On Monday this week, I "underwent" (sounds dramatic, no?) eye surgery. Specifically, I had a cataract removed from my right eye and an acrylic lens put in the eye.

The results are astonishing; I can see so much better. I did not know what I was missing. In that eye, my vision improved from 20/50 to 20/20.

The story behind the surgery is simple enough. Two buddies and I were playing racquet ball on Thursday night a few weeks ago. Though I had typically been borrowing a pair of goggles from the gym' lost and found drawer, I was playing without eye protection that night.

During a game of cutthroat (a game of two on one) my teammate smacked a ball that I was moving back to hit. The ball hit me on the top of my left eye and flattened me.

Long story short: After a visit to the Emergency Room and a subsequent visit to the optician, it was found that the eye that got smacked with the racquetball was going to be okay, the other eye had a serious cataract on it.

"You are too young for cataracts,” you protest.

I want to agree, but apparently not. I knew my right eye was weak, but I didn't know the extent of my limitations.

After the cataract surgery and my new lens implant, I can't believe I put up with hazy vision for so long. What used to be a one dimensional world is now popping out in three dimensions all around me.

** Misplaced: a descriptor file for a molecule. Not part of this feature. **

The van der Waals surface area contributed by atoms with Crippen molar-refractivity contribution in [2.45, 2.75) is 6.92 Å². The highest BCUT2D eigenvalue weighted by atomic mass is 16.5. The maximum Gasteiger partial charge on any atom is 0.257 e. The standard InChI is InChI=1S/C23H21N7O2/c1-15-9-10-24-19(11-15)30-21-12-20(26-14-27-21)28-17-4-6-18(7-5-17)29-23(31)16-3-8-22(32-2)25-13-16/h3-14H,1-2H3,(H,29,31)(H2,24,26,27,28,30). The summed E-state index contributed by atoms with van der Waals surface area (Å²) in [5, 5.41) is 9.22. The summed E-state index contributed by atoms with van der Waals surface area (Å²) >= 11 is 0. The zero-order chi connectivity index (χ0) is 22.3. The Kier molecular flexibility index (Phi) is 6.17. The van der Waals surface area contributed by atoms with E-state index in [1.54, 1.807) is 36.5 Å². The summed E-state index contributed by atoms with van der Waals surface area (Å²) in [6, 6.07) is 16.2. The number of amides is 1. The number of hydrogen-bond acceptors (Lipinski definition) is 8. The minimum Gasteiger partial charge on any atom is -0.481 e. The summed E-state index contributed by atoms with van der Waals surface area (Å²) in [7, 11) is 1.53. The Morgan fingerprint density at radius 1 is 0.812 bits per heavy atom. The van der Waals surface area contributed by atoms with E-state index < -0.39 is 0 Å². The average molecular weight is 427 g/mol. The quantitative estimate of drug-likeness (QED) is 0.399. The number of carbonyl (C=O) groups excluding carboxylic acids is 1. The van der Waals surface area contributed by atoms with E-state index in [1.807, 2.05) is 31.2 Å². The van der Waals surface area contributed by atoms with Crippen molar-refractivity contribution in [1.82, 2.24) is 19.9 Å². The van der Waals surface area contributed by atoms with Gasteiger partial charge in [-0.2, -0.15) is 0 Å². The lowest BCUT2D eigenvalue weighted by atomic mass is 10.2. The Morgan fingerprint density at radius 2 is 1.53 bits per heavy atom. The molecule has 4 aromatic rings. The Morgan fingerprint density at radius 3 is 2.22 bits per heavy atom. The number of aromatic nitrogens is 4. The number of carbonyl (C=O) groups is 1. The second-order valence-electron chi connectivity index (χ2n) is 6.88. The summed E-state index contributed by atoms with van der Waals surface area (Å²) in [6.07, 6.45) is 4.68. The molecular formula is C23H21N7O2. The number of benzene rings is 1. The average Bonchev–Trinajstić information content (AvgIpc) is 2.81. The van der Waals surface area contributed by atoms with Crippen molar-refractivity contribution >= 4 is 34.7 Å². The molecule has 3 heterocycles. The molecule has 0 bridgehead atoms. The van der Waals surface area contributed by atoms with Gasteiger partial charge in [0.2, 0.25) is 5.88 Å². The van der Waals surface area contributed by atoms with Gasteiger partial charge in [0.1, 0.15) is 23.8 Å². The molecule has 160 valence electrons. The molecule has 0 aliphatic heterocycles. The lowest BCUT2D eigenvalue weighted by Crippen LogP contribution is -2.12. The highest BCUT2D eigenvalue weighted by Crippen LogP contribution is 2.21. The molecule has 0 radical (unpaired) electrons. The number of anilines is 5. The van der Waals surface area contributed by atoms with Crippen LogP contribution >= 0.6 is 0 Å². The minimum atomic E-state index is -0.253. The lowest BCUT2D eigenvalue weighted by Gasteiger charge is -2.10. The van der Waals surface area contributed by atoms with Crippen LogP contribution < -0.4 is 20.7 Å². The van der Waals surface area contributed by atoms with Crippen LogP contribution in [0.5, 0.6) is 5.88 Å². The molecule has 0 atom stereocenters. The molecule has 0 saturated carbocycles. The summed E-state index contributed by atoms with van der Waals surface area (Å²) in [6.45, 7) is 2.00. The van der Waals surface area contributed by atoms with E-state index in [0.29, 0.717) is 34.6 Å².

It is a miracle of medical technology that a 15-minute surgery can reset the eye to near perfection.

Wouldn't it be great if we could "reset" other parts of our body in the same way?

If we only could grasp how much better we would feel if we dropped 20 pounds and stopped eating junk, perhaps we would act differently about our choices.

Perhaps there is a message here for dietary behavior change. We won't be motivated to change our diets without realizing how much better our lives could be.

Selling the "good life" of a fruit and vegetable dominated diet should be easy. But too many of us are willing to muddle through just as we always have.

Until we get smacked in the eye. Or gut. Or heart.

Just as my friend Gary did with his errant shot, the industry needs to send a wake-up call to the consuming public.

It's time for a reset.